Re: Cytology specimens, transport fuid

From:=?iso-8859-1?q?Steve=20Machin=20UK?= <>

From Steve Machin UK

I have worked in a few labs and we never received cytology specimens, except
cervical smears, in fixative.  It is not possible to produced a good quality
Giemsa stain unless the smears are air dried rapidly before fixation. 
Pathologists expert in cytology are likely to prefer air dried smears and
Giemsa stains.  Personally I think air dried nuclei look ruined but they say
that once you become experienced in looking at this type of smear it is much
easier to identify nuclear changes.
A second point is that to streamline procedures it is simpler to perform
immunocytochemistry using the same method on all types of specimens.  Since
most of the lab work I do is on histology specimens, I prefer to use the same
immuno methods for cytology specimens too.  So what I do with cytology
specimens is, after making smears, make a clot of the leftover specimen.  This
is done by mixing the sediment with a small amount of plasma and thrombin to
form a clot.  Then I fix the clot in formalin and process to paraffin wax.  If
any immuno is needed on the specimen I do it on the clot.
The commercial cytology transport fluid I have come across contains a
preservative or fixative which makes the nuclei look as if they have been wet
fixed and so a good air dried Giemsa can not be made.  This transport fluid
also prevents the plasma and thrombin from forming a clot.
What I use as a transport fluid is phosphate buffers saline in 10% ethanol. 
There isn't enough ethanol to fix the nuclei but it helps to stop the cells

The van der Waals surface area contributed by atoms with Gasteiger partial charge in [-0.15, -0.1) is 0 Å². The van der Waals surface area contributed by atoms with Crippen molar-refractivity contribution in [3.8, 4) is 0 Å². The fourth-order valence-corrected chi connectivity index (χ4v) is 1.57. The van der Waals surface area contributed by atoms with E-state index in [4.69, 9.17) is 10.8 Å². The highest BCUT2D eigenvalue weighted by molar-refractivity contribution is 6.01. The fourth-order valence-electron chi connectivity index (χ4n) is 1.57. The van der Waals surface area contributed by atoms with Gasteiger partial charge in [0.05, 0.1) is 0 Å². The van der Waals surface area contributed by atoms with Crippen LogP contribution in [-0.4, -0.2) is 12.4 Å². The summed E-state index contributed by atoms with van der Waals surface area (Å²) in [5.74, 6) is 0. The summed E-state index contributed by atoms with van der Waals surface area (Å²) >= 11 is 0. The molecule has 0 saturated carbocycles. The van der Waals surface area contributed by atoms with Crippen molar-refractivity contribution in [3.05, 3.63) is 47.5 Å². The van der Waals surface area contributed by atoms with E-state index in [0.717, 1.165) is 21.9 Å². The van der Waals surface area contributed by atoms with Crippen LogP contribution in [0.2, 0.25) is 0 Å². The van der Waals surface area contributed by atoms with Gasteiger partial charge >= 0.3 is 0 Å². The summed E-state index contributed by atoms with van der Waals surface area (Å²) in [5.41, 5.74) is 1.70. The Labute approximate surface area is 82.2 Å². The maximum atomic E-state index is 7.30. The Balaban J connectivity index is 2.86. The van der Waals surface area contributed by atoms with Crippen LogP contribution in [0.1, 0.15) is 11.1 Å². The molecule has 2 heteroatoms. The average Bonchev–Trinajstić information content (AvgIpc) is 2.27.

from deteriorating.  This fluid can be stored in the fridge and lasts at least
a month.
Another point relates to glass containers; they can break if dropped.
As for the size of the specimen needed, let the doctors know roughly how many
cells are on the smear examined to give them an idea of how little extra is to
be gained by examining more fluid.  When I as "roughly" I mean both approximate
number and to convey this in a robust manner.

--- THERESA ROHR <> wrote: > Hi,
> Can anyone give me some help with cytology specimens?  We have a  procedure 
> that says we do not accept large glass containers of body fluids in 
> Cytology. Is that procedure from a specific source, CAP etc. We ask that all 
> specimens should be submitted in an equal amount of fixative. We usually 
> advise the doctors who call to shake up the pint/quart container and just 
> pour a sample, 50 cc's in a container of 50 cc's of Saccomanno fixative. 
> Some of these physicians complain that we are not testing enough of the 
> fluid and might be missing something. I guess they never took Cytology 101 
> if they really think we are testing every ounce of that size specimen. Do 
> they think we cut slides on every inch of a surgical specimen? Anyhow, is 
> there anything in writing from CAP or NYS that I might be missing that would 
> help me when I get these calls? Or do any of you handle this differently? I 
> have assumed procedures left here by a Cytotechnologist before me.
> Thanks,
> Theresa Rohr, BA HT(ASCP)
> Nyack Hospital
> New York
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